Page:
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Sensors for Autonomous Ocean Observations

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Assessments of the state of the oceans were initially only possible by use of ships for collecting samples with concurrent or later analysis; this approach provides limited spatial and temporal resolution and is both expensive and time consuming. The development of ocean observing satellites heralded a new ...

Assessments of the state of the oceans were initially only possible by use of ships for collecting samples with concurrent or later analysis; this approach provides limited spatial and temporal resolution and is both expensive and time consuming. The development of ocean observing satellites heralded a new era in oceanographic research, allowing us to observe large areas of the worlds’ oceans, and capture and quantify key processes of primary production and oceanic CO2 uptake through air-sea exchange. However, our understanding of critical interactions is still poor. For example, how nutrient and carbon rich, but often contaminated coastal zones, mix with the oligotrophic open ocean, or the controlling role that physical oceanography plays through lateral mixing, upwelling, eddies and vertical turbulence, are poorly constrained. Unfortunately, the oceans have become an important sink of anthropogenically released nutrients, metals and other pollutants, and are increasingly facing conflicting user requirements (e.g., fisheries and offshore oil exploitation). We therefore need a more thorough understanding of ocean carbon chemistry, and the distributions and fluxes of nutrients, trace elements and contaminants in our oceans in order to assess changes over time as a result of anthropogenic inputs and climate change.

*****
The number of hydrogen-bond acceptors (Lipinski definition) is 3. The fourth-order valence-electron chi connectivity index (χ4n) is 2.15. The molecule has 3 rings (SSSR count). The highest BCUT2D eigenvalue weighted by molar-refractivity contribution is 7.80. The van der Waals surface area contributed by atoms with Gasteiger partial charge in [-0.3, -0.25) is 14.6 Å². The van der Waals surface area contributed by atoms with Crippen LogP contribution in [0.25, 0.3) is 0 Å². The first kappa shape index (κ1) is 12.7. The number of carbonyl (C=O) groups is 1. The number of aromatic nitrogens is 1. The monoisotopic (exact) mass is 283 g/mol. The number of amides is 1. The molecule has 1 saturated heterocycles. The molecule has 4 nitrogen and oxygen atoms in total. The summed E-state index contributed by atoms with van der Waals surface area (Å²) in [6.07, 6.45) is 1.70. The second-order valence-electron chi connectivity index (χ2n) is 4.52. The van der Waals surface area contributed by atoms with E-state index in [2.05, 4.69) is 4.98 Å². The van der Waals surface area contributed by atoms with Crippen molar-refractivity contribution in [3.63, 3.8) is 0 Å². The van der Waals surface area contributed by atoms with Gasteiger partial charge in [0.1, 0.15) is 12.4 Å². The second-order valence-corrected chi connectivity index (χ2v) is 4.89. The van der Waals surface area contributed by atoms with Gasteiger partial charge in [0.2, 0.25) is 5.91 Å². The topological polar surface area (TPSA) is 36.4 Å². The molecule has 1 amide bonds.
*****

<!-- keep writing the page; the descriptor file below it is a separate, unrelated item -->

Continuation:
The widespread application of low cost biogeochemical sensors on marine platforms, including moorings, gliders and other autonomous underwater vehicles (AUVs) represents a leap forward in our ability to investigate these dynamic environments over long time scales and at a finer spatial resolution than has previously been possible. Such sensors can better capture nutrient and trace element distributions compared with ship-based sampling, and allow rapid assessment of changing physical and chemical properties in our oceans, across fronts and eddies, or caused by vertical turbulent mixing. In addition, the evolving field of biosensor technology is extending the existing repertoire of sensors by biosensor technologies that can specifically monitor anthropogenic pollutants.

The production of low cost, miniaturized sensors to improve our assessment of the anthropogenic perturbations to the oceans, and the role of the oceans in anthropogenic carbon uptake, will be critical for the management of the health and resources of the ocean. In addition to these global issues, the monitoring of offshore carbon capture and storage reservoir performance, hydrocarbon exploitation decommissioning activities and other offshore operations is becoming increasingly important, to reassure the public that operations are done safely with no environmental damage.

Over the last ten years we have seen an increase in funding to develop in situ sensor technology from both national and international research organizations and more recently industrial corporations. This research topic aims to highlight the cutting edge technologies that are in development and moving towards commercial exploitation. Submissions are considered from any field of marine chemical- and bio-sensor technology, from molecular techniques to optical and wet chemistry, and including scientific/engineering applications of data generated from their use.


Keywords: Chemical sensors, biological sensors, autonomous platforms, ocean biogeochemistry, blue growth


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